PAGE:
Renewal and Decay Theme Icon
Progress and Dispossession Theme Icon
Religion and Ritual Theme Icon
...the pain in his hand. He walks toward the pillory. When he sees the miserable old man and young man exposed to the elements, he wishes he could build a church right... (full context)
Individuals and the Community Theme Icon
Outsiders and Blame Theme Icon
...men don’t respond. In the bad weather, Walter can’t even find a log for the old man to stand on; he tries to bring one of the stones intended for the church,... (full context)
Chapter 4
Outsiders and Blame Theme Icon
...on his horse. He’s reciting the prayers for the dead, and it’s clear that the older stranger has perished. (full context)
Chapter 5
Progress and Dispossession Theme Icon
Outsiders and Blame Theme Icon
...to a burned-out barn and sees Master Kent, his cousin, helping Mr. Quill carrying the old man ’s body away from the pillory and into the manor house courtyard. Part of his... (full context)
Outsiders and Blame Theme Icon
While Walter and Mr. Quill cover the old man ’s eyes and put a sheet over him, Master Kent prays over the body. Although... (full context)
Individuals and the Community Theme Icon
Progress and Dispossession Theme Icon
Outsiders and Blame Theme Icon
...reconstructs events himself, “without recourse to any constable or magistrate.” Sometime during the night, the old man must have slipped in the mud and broken his neck. They don’t know if he... (full context)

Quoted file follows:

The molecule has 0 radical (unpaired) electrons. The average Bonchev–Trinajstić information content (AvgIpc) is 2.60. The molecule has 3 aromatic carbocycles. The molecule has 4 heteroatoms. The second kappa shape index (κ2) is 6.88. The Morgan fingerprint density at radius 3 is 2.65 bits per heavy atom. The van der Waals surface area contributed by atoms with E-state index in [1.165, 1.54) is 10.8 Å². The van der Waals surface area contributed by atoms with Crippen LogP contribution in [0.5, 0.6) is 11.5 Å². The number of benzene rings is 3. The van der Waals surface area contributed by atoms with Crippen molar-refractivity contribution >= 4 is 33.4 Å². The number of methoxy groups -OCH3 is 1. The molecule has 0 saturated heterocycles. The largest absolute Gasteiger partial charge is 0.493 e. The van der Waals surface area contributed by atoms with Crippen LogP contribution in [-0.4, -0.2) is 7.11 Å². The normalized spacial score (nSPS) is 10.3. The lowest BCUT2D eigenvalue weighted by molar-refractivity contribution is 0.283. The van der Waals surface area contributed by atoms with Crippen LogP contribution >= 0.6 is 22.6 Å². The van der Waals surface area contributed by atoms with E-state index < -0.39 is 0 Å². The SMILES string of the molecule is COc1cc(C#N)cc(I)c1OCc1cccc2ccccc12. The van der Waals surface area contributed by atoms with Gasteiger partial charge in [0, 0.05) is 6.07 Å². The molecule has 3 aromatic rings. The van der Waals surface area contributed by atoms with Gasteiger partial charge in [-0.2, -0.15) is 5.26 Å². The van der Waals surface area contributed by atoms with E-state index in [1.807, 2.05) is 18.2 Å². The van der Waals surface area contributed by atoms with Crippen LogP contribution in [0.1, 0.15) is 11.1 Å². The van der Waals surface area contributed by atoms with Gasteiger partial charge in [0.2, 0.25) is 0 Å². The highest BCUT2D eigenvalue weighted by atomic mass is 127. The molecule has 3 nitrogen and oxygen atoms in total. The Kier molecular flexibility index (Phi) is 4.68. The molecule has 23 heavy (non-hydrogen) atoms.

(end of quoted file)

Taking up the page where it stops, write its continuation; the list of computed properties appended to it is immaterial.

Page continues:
Chapter 6
Progress and Dispossession Theme Icon
Outsiders and Blame Theme Icon
...the strangers, Master Jordan says that his cousin has been too kind, and that the old man deserved to meet his death in the pillory. He says he’ll release the young man... (full context)
Chapter 7
Individuals and the Community Theme Icon
Outsiders and Blame Theme Icon
...him in Kitty’s bed. While preparing porridge, Kitty suggests that it’s the ghost of the old man who killed the horse. Trying to dismiss this notion in terms she’ll understand, Walter points... (full context)
Renewal and Decay Theme Icon
Religion and Ritual Theme Icon
...While it’s senseless to take out anger on a horse, she was distraught from her father’s death. Master Kent doesn’t identify her as the owner of the shawl, but instead lies... (full context)
Chapter 9
Individuals and the Community Theme Icon
Progress and Dispossession Theme Icon
Outsiders and Blame Theme Icon
...that the man in the pillory is her husband, and the dead man was her father. They’ve traveled to the village because their own common ground, not far away, has been... (full context)
Chapter 14
Renewal and Decay Theme Icon
Individuals and the Community Theme Icon
...could have lured Mr. Quill to her and killed him, angry and grieving over her father’s death. (full context)
Chapter 15
Individuals and the Community Theme Icon
...He sees a small monument of stones, which Mistress Beldam must have constructed for her father. Cupping his hands, Walter calls to Mr. Quill several times; while he startles the birds,... (full context)